A radical cover version of a favorite song can be like a negative lullaby. Ask the Residents, who became known for a version of Satisfaction featuring a vocal that sounded like a talking jackhammer. Or Bob Dylan with decades of strange shows under its belt, you have to go back to reviews of Self-Portrait from 1970 to remember how fans felt when first confronted with an indifferent version of Like A Rolling Stone.
I thought a bit about Self-Portrait, and a bit about the Residents as well, when I heard The Brave and the Bold, a new collaboration between Tortoise and Bonnie Prince Billy, aka Will Oldham. The first time I listened was in my car, a situation which left me unable to pay attention to the track titles, so, although Id read about it a bit, I was still a bit jolted when an obnoxious synth intro led to the lines The screen door slams/Marys dress waves
Born to Run was one of those records I bought when I had the drive to familiarize myself with the foundational texts of rock and roll, but its one of those albums I respect more than enjoy. (Although Bruce is the first somewhat-new-at-the-time artist I remember liking, it was the sprawling two record jukebox The River which hooked me in and still brings back the best memories.) Ive heard Thunder Road many times, but its never had quite the same impact for me as for some others, perhaps because Im more a music person than a lyrics person, or because dates werent much of an option for me at the age when guys commonly thought that one date could make the difference between life and death. Still, I can appreciate how each line has something worth remembering, how the progression from seeing the vision dancing across the porch to pulling out of the town full of losers manages to surprise me each time out.
Chris Gardners review of The Brave and the Bold sums up Oldhams take on Thunder Road well. (To offer my own play on the lyrics in a manner similar to Gardners, Oldham sounds like someone needs to convince him to show a little faith.) However, what intrigues me more is the music. (See the music/lyrics comment above.) Springsteen has had his experiences with weird covers see Manfred Manns Blinded by the Light, which, by shoehorning a great lyric into music rife with the meaningless sound-and-fury which some people thinks typifies all prog-rock, has become one of the songs which automatically makes me change channels when it appears on the radio. Or David Bowies Its Hard To Be A Saint In The City, from his 1975 cocaine-soul period, which reportedly prompted Springsteen to bolt from the studio when Bowie played it for him.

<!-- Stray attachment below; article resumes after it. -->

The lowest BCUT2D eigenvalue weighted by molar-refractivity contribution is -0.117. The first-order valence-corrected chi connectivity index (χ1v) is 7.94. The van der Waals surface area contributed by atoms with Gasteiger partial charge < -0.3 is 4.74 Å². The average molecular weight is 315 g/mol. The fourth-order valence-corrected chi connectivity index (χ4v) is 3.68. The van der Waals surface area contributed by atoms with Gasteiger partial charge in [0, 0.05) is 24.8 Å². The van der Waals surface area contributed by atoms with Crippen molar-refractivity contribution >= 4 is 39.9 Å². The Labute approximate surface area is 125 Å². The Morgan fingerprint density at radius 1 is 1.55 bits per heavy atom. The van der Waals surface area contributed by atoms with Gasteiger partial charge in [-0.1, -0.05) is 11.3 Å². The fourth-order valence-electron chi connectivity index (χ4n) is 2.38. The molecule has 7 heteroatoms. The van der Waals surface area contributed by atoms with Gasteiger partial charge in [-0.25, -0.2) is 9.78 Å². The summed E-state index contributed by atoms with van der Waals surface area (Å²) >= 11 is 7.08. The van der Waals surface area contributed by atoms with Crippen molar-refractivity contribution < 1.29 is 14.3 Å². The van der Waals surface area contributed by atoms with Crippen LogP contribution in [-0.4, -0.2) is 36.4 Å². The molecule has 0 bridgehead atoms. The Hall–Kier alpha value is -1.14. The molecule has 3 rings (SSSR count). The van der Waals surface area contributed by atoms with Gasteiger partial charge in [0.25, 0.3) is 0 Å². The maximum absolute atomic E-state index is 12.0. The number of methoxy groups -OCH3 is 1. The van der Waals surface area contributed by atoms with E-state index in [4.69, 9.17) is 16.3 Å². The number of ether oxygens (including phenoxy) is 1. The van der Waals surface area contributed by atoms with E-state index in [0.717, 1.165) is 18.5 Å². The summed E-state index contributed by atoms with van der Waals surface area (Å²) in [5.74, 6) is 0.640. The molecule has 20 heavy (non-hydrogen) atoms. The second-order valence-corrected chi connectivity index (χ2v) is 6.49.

Perhaps even more than the vocal, the music on this Tortoise version might elicit a similar response from the Boss. Not only have Tortoise changed all of the major chords to minor, theyve put the song into a style not a lot unlike Manfred Manns. This Thunder Road sounds the way people who dont like prog rock think prog rock sounds, partly because it does sound that way sometimes, unless youre the sort of person who would dispute the idea that Pink Floyds Have a Cigar is prog rock.
I understand that Tortoises 90s records made the vibraphone and lounge music cool with indie rockers who previously wouldnt have accepted anything that wasnt on a Velvet Underground album. Will this cut send people back to Genesiss catalog? I dont know. I can, however, enjoy the perversity of it, as well as the fact that it makes me listen to the lyrics a bit more than I would if I heard another Springsteen version.
The other song on the Tortoise/Oldham CD most familiar to me was Elton Johns Daniel. This cover has virtues which perhaps go beyond perversity. Hearing Daniel reminds me of how Elton, in those early days, put down some of the most surrealistic MOR around, perhaps largely because he had Bernie Taupin, a non-performing lyricist, in the days when non-performing lyricists stayed home writing things like A Whiter Shade of Pale and 21st Century Schizoid Man. In the original version, the Caribbean-tinted music smoothes over a lyric which seems to be withholding some key information, a lyric which hints that the title character is damaged without saying much about why and doesnt make it clear whether the male title character and the male singer are friends, relatives or lovers (or some combination thereof). In Tortoise and Oldhams version, the vocalist becomes a distant voice commenting on the title character sitting in his pleasantly woozy, post-traumatic state.
Tortoise and Bonnie Prince Billy recontextualizing Elton John and prog rock, putting them both next to Brazilian music, punk and some current electronic guys I would have to Google to discuss further. Brave and bold, indeed.